To save content items to your account,
please confirm that you agree to abide by our usage policies.
If this is the first time you use this feature, you will be asked to authorise Cambridge Core to connect with your account.
Find out more about saving content to .
To save content items to your Kindle, first ensure email@example.com
is added to your Approved Personal Document E-mail List under your Personal Document Settings
on the Manage Your Content and Devices page of your Amazon account. Then enter the ‘name’ part
of your Kindle email address below.
Find out more about saving to your Kindle.
Note you can select to save to either the @free.kindle.com or @kindle.com variations.
‘@free.kindle.com’ emails are free but can only be saved to your device when it is connected to wi-fi.
‘@kindle.com’ emails can be delivered even when you are not connected to wi-fi, but note that service fees apply.
This is an overview chapter covering the entire chronology of the book and touching on the topics to which each individual chapter is devoted. It is important in that it outlines the main stages through which Welsh music passed and emphasises the causal relationship between the social, cultural and political history of Wales and its music, a recurrent theme in the book. It also explains the distinctiveness of Welsh music history and the structures and agencies that have made it so. While Welsh music before the nineteenth century had loose connections with the repertoires and style periods of other European cultures, Wales was devoid of major centres of cultural production of the type that enabled the music industry to thrive elsewhere. There was neither a metropolitan centre nor national institutions or agencies to give succour to a music culture similar to those of England, Scotland and Ireland. Two agencies filled this void from the later eighteenth century: a reconstituted version of the medieval eisteddfod, which changed its emphasis from being an essentially poetic to a primarily musical event, and the rise of religious nonconformity. Nonconformity was important for a number of reasons: it was a nationwide phenomenon but its emphasis was on the local, and it promoted engagement with congregational singing to such an extent that it fostered a remarkable level of democratic musical engagement more generally. These developments occurred simultaneously with a renewed interest in Welsh musical traditions. The twentieth century saw a new phase: the development of professionalism leading to distinctive voices in art and popular music. Amidst this entire story was the status and influence of the Welsh language, a topic that also receives close attention in the chapter.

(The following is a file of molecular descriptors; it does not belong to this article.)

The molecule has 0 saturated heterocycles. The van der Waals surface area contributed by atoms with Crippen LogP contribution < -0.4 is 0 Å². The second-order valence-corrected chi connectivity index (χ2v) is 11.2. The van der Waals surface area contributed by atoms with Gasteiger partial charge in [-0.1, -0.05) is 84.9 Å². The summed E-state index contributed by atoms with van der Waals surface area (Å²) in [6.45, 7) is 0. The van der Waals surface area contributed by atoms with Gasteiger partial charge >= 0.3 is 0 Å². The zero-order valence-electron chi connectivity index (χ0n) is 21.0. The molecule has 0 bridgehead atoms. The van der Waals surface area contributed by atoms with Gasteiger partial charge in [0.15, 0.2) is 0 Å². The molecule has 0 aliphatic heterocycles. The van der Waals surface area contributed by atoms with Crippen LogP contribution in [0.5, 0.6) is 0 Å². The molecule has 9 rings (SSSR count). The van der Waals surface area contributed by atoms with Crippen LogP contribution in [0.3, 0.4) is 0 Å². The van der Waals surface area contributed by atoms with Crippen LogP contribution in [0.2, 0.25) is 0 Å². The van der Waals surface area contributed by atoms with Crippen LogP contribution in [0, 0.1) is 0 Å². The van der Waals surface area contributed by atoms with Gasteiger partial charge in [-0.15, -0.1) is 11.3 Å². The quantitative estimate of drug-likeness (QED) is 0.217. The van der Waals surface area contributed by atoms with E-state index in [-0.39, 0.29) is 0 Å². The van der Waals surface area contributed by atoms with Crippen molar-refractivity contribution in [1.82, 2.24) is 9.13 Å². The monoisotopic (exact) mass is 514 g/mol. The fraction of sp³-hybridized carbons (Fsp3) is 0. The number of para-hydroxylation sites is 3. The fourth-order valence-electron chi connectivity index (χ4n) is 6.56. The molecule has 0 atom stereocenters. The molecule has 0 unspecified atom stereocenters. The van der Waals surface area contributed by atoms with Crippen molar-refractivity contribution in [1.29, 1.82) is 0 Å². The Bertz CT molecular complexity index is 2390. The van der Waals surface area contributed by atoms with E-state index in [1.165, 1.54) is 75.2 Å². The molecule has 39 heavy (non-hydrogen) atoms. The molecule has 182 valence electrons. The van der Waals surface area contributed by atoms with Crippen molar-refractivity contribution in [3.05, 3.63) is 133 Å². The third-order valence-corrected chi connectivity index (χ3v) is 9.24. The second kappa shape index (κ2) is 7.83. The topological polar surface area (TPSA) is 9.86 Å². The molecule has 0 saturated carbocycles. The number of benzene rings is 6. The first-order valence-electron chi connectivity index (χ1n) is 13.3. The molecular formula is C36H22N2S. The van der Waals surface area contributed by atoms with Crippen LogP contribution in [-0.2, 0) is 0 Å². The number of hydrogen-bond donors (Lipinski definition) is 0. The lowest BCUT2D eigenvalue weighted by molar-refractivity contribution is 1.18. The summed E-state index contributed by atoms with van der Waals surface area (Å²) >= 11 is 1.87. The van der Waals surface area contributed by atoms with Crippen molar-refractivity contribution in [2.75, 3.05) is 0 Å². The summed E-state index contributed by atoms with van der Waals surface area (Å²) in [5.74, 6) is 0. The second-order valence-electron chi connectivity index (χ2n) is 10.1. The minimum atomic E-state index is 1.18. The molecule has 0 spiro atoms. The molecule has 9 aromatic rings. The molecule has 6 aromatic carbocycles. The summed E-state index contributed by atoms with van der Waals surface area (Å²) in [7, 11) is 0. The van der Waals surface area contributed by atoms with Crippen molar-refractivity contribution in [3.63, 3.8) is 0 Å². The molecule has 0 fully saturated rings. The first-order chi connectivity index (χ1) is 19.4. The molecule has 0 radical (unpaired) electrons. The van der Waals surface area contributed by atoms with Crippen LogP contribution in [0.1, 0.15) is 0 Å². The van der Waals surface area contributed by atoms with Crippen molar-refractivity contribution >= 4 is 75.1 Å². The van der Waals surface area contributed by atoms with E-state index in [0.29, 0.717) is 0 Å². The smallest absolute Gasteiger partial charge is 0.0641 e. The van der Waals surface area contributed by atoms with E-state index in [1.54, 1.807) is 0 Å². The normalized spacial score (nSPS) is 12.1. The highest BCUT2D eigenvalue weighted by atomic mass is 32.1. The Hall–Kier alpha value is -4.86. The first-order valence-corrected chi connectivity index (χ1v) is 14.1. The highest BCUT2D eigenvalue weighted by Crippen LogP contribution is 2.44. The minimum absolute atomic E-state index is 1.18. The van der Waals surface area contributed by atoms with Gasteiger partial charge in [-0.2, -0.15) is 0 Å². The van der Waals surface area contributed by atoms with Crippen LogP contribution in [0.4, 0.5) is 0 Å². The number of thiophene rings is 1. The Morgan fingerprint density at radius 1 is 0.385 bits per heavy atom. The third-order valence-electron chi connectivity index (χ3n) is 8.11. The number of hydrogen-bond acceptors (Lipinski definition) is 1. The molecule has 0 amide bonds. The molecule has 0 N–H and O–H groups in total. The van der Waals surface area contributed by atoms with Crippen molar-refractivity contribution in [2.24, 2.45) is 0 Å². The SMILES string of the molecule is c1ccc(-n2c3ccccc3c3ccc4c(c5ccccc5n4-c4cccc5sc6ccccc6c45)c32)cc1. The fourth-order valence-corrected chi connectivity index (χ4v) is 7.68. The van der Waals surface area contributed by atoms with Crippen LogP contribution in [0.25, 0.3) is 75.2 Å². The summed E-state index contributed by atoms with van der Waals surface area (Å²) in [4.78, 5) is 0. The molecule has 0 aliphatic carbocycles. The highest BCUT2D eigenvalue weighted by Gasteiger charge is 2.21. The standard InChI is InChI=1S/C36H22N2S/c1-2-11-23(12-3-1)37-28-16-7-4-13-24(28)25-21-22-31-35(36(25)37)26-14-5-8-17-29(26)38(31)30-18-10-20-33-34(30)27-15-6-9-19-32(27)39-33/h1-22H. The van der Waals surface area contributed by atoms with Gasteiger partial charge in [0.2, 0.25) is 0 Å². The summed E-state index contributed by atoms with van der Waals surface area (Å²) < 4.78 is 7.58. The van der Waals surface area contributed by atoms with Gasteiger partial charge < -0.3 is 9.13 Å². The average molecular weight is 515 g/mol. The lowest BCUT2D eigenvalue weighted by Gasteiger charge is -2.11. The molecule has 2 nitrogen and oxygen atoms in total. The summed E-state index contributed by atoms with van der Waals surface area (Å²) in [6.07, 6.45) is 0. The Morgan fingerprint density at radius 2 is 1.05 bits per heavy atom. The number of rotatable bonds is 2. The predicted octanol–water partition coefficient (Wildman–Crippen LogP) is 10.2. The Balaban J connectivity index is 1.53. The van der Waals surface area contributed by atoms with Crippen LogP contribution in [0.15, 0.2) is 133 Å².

Though its origins lie in the Middle Ages and the practices of household bards and musicians of the nobility, the modern eisteddfod tradition developed from the late eighteenth century as an essentially literary movement and part of the romantic movement that has been termed the Celtic revival. Music developed as part of the eisteddfod at local and national levels, becoming a major and eventually primary presence. The emphasis was on vocal music both solo and choral, and alongside its role in detecting and curating Welsh traditional music the eisteddfod introduced the classical concert to Welsh audiences. Eisteddfodau were always competitive events and from the later nineteenth century, choral contests helped to engender popular interest in choral singing as a practice representative of Welshness. The chapter describes the development of eisteddfodau and explains their importance in various stages of Welsh history. It also examines what were often perceived as the negative effects of eisteddfod competition and the conflict it created between meeting popular demand and the achievement of higher musical standards among the population.
Email your librarian or administrator to recommend adding this to your organisation's collection.